Depot, Telegraph and Express Offices:
Ewell's Station, Nashville & Decatur Railroad.
Post Office, Spring Hill, Maury Co., Tenn.
PRICES quoted in this
Letter subject to change , Spring Hill, Tenn.,......July 17-.....1886
In reply to your letter of 14- inst.
Gen. Henry J. Hunt,
I am much obliged by your prompt reply to my letter and particularly by the extracts from your article.
I notice one error - probably made in copying - in the transcript of the "points" in my letter to you, of which you retain the original. Under No. 10, it reads: "Ewell___had available___not over 800 (this should be 8,000) men"
The strength of Milroy at Winchester, as stated by you, is a surprise to me - or probably I misinterpret you in the following sentence: "Milroy's Federal Division, about 9000 strong, occupied winchester, with McReynolds' brigade in observation at Berryville". a few lines lowerit is mentioned that McReynolds, on Rodes' advance, withdrew to Winchester. We never estimated Milroy's strength at more than 6,000 of all arms - and were unaware that any considerable body of infantry succeeded in passing Johnson's blockade of the road. We knew that his cavalry & all who could get horses had made their way out. it was singular that we never suspected the retreat of anything like a body of troops toward hancock, at the time nor afterwards. Our underestimate of Milroy's force aided the darkness in covering the escape of these, as we thought all the organized infantry force had surrendered, and consequently made no systematic search for them.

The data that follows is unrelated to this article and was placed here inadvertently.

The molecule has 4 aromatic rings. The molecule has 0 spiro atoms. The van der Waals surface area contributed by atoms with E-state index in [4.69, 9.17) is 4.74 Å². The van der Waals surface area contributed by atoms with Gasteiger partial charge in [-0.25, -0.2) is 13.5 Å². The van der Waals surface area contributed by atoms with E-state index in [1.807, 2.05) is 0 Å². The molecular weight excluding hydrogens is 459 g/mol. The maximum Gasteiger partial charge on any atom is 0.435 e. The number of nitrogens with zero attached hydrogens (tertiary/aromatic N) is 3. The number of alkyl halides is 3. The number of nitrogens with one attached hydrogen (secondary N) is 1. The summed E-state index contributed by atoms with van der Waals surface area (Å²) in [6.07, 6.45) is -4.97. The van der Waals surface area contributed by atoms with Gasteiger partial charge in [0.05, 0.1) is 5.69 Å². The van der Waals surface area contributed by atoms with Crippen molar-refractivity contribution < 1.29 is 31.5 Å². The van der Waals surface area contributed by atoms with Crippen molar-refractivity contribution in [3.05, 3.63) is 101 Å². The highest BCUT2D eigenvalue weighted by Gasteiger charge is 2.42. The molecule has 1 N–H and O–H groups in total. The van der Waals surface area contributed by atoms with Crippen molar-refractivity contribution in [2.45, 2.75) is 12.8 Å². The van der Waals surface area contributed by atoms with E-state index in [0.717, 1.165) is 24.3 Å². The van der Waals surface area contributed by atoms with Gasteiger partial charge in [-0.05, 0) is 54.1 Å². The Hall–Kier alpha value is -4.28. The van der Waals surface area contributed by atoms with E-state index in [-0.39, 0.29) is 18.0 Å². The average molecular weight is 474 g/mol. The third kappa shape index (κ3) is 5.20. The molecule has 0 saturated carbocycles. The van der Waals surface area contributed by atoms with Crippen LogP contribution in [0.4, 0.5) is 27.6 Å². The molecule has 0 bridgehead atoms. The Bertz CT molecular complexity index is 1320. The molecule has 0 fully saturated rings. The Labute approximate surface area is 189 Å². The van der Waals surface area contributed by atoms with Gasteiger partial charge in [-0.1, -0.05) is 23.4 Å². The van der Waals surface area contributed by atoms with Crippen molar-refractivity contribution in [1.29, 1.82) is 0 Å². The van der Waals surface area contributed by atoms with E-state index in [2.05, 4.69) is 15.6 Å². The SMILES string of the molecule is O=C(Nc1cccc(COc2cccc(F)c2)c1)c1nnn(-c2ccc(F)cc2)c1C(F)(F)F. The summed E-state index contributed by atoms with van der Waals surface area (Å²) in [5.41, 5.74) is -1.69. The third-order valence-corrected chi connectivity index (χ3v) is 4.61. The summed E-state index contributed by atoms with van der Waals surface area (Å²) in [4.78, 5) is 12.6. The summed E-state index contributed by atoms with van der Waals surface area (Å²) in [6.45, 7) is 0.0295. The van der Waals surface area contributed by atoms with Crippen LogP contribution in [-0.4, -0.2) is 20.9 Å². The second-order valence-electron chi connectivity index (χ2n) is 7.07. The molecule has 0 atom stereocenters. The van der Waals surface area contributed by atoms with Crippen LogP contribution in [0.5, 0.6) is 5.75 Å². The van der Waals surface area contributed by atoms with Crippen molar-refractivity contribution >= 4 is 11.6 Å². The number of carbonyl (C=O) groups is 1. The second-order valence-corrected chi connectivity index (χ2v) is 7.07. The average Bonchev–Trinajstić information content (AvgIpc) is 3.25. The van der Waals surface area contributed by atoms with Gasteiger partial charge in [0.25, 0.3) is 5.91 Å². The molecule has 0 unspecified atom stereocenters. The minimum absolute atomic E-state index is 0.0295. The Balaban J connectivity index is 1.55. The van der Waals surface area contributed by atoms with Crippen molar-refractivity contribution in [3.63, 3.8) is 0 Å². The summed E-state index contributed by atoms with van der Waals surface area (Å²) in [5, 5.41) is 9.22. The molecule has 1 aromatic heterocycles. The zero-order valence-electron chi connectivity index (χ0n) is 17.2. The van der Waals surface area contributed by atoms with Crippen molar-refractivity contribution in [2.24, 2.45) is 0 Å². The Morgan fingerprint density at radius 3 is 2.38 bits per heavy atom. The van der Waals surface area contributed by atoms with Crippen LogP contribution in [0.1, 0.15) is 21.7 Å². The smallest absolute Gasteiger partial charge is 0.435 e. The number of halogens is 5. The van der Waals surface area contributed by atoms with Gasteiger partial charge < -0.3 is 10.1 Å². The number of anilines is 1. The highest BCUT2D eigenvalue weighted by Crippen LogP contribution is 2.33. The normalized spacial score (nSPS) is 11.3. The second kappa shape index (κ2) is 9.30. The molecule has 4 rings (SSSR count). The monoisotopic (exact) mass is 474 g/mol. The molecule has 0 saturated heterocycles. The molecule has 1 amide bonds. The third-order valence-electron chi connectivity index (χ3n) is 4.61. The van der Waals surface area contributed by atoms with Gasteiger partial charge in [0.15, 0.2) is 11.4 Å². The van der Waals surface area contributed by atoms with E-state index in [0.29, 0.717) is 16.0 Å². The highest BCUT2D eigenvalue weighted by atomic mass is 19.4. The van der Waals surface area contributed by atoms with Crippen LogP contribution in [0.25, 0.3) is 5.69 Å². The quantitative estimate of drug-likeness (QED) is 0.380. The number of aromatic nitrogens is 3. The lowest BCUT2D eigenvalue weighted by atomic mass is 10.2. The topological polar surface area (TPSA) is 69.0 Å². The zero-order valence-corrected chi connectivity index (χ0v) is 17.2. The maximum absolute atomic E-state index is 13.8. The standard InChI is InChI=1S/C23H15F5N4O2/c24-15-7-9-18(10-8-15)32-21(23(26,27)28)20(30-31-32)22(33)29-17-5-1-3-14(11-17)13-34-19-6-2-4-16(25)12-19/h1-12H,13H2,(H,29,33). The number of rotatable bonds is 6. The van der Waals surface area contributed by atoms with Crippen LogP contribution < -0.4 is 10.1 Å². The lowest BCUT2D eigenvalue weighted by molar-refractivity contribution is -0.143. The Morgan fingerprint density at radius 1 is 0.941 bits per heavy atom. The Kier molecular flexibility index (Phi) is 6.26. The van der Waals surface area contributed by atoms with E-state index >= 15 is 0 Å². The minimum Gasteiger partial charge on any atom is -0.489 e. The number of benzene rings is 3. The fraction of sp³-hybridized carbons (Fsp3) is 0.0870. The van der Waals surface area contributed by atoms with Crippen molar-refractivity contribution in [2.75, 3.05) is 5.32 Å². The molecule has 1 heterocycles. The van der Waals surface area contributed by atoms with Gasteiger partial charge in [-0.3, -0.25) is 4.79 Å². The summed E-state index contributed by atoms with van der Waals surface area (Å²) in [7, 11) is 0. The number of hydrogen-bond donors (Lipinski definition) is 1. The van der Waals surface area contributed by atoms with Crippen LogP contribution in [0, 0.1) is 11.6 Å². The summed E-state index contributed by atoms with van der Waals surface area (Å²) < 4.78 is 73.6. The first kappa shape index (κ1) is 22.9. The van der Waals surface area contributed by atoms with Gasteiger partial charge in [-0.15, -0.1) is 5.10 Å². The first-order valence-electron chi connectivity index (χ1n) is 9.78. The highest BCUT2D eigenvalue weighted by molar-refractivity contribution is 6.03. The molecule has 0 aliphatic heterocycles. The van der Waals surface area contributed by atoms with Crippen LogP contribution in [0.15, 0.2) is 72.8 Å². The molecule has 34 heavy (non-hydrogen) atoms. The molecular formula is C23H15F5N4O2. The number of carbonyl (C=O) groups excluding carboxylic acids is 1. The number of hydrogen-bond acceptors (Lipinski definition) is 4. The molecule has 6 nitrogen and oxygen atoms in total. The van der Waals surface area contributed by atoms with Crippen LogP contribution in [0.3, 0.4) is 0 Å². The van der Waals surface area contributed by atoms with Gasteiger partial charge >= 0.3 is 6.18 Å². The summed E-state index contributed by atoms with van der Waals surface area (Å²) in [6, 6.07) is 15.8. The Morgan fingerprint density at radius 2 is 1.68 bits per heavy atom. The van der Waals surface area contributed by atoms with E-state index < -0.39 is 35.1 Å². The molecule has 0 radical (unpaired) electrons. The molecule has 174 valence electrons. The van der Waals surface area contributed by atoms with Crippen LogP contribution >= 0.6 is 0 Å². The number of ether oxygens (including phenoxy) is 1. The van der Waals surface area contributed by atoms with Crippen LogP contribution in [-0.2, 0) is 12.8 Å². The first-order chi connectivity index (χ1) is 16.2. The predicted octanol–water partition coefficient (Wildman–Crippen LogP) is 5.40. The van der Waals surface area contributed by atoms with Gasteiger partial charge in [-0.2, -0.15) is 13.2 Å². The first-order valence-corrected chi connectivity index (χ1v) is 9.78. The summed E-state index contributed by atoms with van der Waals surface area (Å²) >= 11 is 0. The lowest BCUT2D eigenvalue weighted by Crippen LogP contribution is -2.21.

Under point No. 8 in my letter, I should have added that Gordon was detached by Early, not by Ewell - a pointnot material to your narrative, of course.
I must thank you earnestly for the justice done to Ewell in your article. The extracts you send me are highly pleasing to my sense of justice and I discover nothing to change or cut out. It has always seemed to me that Gen. meade had scanty measure of praise from his own side for a well fought batle at Gettysburg and a capitally conducted campaign in Virginia the following winter - where lee failed to even hold his own at the Bristow Station & the Rappahannock bridge affairs.
I shall have my memoranda & narrative copied & return the originals to you, within a few days - so that they may certainly be at hand when needed.
With great respect I remain
I have made memoranda on my narrative extracts, in reply to your queries in the margins. They will reach you in three of four days at the farthest, after this arrives.